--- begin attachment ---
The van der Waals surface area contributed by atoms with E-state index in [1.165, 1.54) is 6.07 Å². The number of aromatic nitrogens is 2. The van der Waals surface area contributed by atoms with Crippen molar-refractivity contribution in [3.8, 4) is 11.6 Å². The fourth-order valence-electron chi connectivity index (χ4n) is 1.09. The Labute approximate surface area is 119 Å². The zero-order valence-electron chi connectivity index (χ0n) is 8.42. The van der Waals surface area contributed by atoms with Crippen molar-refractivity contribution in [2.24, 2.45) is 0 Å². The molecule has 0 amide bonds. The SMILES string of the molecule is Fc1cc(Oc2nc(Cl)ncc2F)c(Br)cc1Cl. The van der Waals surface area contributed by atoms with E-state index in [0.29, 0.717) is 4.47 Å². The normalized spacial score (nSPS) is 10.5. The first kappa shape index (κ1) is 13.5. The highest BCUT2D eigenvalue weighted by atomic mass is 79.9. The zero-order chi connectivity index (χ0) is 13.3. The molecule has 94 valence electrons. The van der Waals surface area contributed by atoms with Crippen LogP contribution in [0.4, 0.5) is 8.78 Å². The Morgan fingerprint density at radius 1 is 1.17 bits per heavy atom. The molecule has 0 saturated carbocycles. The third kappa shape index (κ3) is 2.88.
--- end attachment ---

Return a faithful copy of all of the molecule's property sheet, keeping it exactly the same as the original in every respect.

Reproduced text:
The van der Waals surface area contributed by atoms with E-state index in [1.165, 1.54) is 6.07 Å². The number of aromatic nitrogens is 2. The van der Waals surface area contributed by atoms with Crippen molar-refractivity contribution in [3.8, 4) is 11.6 Å². The fourth-order valence-electron chi connectivity index (χ4n) is 1.09. The Labute approximate surface area is 119 Å². The zero-order valence-electron chi connectivity index (χ0n) is 8.42. The van der Waals surface area contributed by atoms with Crippen molar-refractivity contribution in [2.24, 2.45) is 0 Å². The molecule has 0 amide bonds. The SMILES string of the molecule is Fc1cc(Oc2nc(Cl)ncc2F)c(Br)cc1Cl. The van der Waals surface area contributed by atoms with E-state index in [0.29, 0.717) is 4.47 Å². The normalized spacial score (nSPS) is 10.5. The first kappa shape index (κ1) is 13.5. The highest BCUT2D eigenvalue weighted by atomic mass is 79.9. The zero-order chi connectivity index (χ0) is 13.3. The molecule has 94 valence electrons. The van der Waals surface area contributed by atoms with Crippen LogP contribution in [0.4, 0.5) is 8.78 Å². The Morgan fingerprint density at radius 1 is 1.17 bits per heavy atom. The molecule has 0 saturated carbocycles. The third kappa shape index (κ3) is 2.88.